Artificial reality has been around for a while now but with the somewhat belated arrival of Apple to the scene, it will go mainstream and this opens up all kinds of possibilities for brands, writes John Kilcullen.
AR is not new. In fact, it’s been in the toolkit of marketers as far back as 2010 when smartphones started to become mainstream. We all got really, really excited and had visions of products jumping off super market shelves, and day to day objects coming to life in interactive branded experiences.
This is not to say that these things aren’t possible. They very much so are, and lots of brands have executed great campaigns using AR over the past few years. Snapchat and Pokemen Go have teased us too and helped bring AR a little bit more mainstream.
Immersive and branded experiences have still just felt that little bit out of reach though, mainly from the barrier to entry that getting AR into the hands of consumers presents via either the costs associated with it, or just the clunky user journey it presents. i.e. Take out phone, go to app store, download link, open app, point phone… a tall order to ask when you only have a few moments to engage with a consumer.
But that’s about to change. You may have heard about Google Tango, which has been making waves in the AR world for a couple of years by integrating all kinds depth perception and image recognition technology into the next generation of Android powered smartphones. There’s lot to look forward to on that front. Facebook are gearing up for AR too, but like Google Tango it’s slightly more focused on the future rather than the now.
However, Apple is about to enter the AR fray with the upcoming release of iOS 11, and its developer focused ARKit. When Apple puts it weight behind an existing innovation, and wraps it up in a ready to go, easy to use, developer friendly and user friendly eco-system it tends to make it go mainstream.
MP3 players, online music services, tablets, smartphones, you name it, they were around long before Apple. Once Apple got behind these though, they pretty much revolutionised entire sectors.
With the release of iOS 11, the general perception is that they are about to do this for AR. ARKit, which is a set of tools to help developers and designers build AR apps, was released early this summer. This is important, as it has allowed developers to test and play around with iOS 11 in beta mode, and get to grips with what ARKit has to offer.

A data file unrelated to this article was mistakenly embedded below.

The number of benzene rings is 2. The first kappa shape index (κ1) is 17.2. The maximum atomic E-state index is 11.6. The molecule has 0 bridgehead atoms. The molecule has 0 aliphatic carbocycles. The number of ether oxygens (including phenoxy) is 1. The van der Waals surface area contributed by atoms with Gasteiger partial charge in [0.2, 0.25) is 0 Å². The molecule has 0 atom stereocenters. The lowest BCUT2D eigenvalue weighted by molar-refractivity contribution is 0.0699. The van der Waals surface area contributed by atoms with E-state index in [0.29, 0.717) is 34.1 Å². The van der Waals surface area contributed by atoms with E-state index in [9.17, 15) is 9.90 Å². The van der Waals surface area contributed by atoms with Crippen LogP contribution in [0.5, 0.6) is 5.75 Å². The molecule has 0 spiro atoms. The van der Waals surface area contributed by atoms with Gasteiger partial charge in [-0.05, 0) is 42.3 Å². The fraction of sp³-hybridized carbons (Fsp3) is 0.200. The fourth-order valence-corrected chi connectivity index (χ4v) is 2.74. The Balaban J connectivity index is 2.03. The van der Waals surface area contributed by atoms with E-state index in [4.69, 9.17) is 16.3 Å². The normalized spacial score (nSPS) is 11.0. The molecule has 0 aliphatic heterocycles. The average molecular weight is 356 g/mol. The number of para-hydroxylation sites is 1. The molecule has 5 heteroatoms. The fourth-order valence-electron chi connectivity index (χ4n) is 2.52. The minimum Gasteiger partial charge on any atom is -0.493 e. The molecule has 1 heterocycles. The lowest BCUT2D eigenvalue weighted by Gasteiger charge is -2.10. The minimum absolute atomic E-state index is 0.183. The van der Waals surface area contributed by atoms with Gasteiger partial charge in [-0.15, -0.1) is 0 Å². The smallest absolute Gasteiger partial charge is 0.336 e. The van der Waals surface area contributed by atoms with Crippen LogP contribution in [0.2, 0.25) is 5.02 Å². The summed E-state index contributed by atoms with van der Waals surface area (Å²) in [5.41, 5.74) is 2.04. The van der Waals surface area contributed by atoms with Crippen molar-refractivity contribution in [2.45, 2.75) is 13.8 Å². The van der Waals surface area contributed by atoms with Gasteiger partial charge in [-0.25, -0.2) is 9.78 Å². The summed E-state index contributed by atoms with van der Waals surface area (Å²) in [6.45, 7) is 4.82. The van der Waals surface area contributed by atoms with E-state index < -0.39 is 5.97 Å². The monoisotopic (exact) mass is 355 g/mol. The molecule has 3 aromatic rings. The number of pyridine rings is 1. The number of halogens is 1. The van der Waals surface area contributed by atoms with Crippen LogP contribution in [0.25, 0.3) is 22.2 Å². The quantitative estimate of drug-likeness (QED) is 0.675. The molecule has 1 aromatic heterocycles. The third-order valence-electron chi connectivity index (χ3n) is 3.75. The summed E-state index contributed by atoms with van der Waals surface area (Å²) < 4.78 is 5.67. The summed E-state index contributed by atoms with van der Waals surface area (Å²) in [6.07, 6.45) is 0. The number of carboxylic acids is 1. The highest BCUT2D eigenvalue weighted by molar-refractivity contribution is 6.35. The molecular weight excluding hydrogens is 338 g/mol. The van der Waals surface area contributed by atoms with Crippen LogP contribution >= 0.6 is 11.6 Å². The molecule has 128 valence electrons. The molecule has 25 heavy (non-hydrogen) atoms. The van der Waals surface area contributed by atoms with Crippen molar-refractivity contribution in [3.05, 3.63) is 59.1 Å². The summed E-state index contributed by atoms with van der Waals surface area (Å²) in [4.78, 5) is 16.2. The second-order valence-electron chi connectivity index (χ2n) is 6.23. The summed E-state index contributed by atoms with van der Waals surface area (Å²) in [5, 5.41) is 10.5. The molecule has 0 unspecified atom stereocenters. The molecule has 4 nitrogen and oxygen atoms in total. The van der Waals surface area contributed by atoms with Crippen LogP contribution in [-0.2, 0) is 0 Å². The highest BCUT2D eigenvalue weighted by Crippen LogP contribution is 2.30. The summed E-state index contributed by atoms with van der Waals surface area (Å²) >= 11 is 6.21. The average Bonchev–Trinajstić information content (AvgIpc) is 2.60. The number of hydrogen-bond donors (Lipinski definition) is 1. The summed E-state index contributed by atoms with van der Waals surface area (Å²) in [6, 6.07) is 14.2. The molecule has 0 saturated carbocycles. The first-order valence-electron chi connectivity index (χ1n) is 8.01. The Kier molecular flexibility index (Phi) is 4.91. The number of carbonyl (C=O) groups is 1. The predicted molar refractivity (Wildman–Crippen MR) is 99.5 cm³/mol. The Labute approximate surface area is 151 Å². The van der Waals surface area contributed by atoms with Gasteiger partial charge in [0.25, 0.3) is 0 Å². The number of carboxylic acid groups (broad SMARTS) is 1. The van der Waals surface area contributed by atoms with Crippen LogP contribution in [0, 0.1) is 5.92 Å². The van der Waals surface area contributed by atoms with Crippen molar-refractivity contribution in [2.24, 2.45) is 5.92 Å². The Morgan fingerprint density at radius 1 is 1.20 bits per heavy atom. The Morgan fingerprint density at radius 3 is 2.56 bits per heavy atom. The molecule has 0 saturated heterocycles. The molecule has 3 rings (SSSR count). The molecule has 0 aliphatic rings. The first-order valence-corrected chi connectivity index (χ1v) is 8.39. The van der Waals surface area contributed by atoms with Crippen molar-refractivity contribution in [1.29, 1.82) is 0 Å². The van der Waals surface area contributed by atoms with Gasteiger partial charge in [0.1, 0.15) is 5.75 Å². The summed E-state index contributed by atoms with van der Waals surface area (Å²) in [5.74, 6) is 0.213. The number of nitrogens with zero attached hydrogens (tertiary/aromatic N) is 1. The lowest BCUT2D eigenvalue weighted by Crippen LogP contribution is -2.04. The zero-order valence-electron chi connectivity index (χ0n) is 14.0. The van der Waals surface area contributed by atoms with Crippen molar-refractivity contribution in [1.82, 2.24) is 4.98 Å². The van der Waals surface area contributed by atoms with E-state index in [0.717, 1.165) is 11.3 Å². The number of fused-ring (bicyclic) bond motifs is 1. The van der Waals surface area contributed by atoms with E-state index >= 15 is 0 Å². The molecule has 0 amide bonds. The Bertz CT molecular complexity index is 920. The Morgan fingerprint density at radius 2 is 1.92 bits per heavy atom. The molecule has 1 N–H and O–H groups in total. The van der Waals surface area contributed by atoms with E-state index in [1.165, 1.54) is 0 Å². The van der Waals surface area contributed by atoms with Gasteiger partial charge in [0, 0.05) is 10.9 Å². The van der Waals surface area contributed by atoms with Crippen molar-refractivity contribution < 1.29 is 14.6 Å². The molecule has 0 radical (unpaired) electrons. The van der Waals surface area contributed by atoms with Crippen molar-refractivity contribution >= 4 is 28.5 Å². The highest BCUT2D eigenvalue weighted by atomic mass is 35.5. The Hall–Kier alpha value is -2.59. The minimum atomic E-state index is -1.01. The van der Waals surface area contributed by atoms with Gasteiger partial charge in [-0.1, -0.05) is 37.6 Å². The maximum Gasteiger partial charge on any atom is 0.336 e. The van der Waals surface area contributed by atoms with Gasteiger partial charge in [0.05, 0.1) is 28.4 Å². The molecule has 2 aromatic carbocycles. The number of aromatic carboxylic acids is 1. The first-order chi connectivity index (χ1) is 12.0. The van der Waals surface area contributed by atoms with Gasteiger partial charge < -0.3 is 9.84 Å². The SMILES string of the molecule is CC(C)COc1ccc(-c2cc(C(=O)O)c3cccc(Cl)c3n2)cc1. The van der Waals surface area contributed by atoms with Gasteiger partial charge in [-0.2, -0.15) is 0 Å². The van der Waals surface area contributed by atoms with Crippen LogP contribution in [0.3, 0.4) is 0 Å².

More developers involved, and a development framework to work within will inevitably mean more AR apps getting into the hands of consumers.
Getting third party developers involved and on board early has been a key to Apple’s success for many new iOS features and it means when iOS 11 launches in Autumn we can expect some really cool AR apps to start immediately appearing in the app store. Check out the Twitter page: @madewithARKit for some great examples.
More developers involved, and a development framework to work within will inevitably mean more AR apps getting into the hands of consumers. About time, say brand managers and agencies. We’ve been pitching AR and imaging great ideas for years now that never saw the light of day. There’s a definite sense now that AR will become a much more accessible tool in the marketers toolbox.
So what’s so good about iOS 11 and ARKit? Like Google Tango, AR Kit allows a phone’s camera to visually identify points of reference using the phone’s camera and other sensors. Basically, the phone will become spatially aware, which will in turn allow AR apps to place objects into a scene and allow them interact with their surroundings. Most importantly though, it makes making really immersive and interactive AR apps far easier to develop and roll out.
With all that said, we expect 2018 truly bring AR to life. Start expecting AR movie trailers that put characters into your living room, expect 3D interactive product demos being done on your desk via the camera on your phone, and really functional apps like a measuring tape that can actually measure one point to another or a restaurant menu that allows view each dish in 3D. Essentially, what we’ve been beginning to call “mixed reality” will finally become some at the tip of every consumers’ fingers.
To sum up, none of the above is truly new, but with Apple on board, AR is about to take off and become truly mainstream and consumer friendly. We’re really excited about it here in Verve, The Live Agency and we look forward to offering fun and accessible AR and mixed reality experiences to clients.
John Kilcullen, Head of Digital and Social at Verve, The Live Agency
First published in Irish Marketing Journal (IMJ August 2017)© to order back issues please call 016611660